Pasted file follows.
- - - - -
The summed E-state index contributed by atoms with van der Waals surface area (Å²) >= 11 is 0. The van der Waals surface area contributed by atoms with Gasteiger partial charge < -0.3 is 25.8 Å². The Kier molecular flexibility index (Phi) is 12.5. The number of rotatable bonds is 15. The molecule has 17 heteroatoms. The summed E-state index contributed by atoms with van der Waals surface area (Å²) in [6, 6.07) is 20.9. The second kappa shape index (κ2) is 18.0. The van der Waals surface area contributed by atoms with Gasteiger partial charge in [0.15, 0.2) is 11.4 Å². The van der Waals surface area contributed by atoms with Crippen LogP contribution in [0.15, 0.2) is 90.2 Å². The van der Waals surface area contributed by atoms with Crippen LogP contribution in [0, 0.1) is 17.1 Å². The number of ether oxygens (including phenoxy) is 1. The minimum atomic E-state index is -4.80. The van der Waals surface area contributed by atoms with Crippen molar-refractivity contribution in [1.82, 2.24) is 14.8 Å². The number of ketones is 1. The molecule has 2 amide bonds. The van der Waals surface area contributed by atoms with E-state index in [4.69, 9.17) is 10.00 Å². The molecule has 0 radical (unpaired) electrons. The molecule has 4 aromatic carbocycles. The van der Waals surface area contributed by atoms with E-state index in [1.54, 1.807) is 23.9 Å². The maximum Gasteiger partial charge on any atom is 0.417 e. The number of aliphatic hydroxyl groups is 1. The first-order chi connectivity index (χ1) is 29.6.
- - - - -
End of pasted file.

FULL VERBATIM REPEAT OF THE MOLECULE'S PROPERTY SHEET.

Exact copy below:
The summed E-state index contributed by atoms with van der Waals surface area (Å²) >= 11 is 0. The van der Waals surface area contributed by atoms with Gasteiger partial charge < -0.3 is 25.8 Å². The Kier molecular flexibility index (Phi) is 12.5. The number of rotatable bonds is 15. The molecule has 17 heteroatoms. The summed E-state index contributed by atoms with van der Waals surface area (Å²) in [6, 6.07) is 20.9. The second kappa shape index (κ2) is 18.0. The van der Waals surface area contributed by atoms with Gasteiger partial charge in [0.15, 0.2) is 11.4 Å². The van der Waals surface area contributed by atoms with Crippen LogP contribution in [0.15, 0.2) is 90.2 Å². The van der Waals surface area contributed by atoms with Crippen LogP contribution in [0, 0.1) is 17.1 Å². The number of ether oxygens (including phenoxy) is 1. The minimum atomic E-state index is -4.80. The van der Waals surface area contributed by atoms with Crippen molar-refractivity contribution in [1.82, 2.24) is 14.8 Å². The number of ketones is 1. The molecule has 2 amide bonds. The van der Waals surface area contributed by atoms with E-state index in [4.69, 9.17) is 10.00 Å². The molecule has 0 radical (unpaired) electrons. The molecule has 4 aromatic carbocycles. The van der Waals surface area contributed by atoms with E-state index in [1.54, 1.807) is 23.9 Å². The maximum Gasteiger partial charge on any atom is 0.417 e. The number of aliphatic hydroxyl groups is 1. The first-order chi connectivity index (χ1) is 29.6.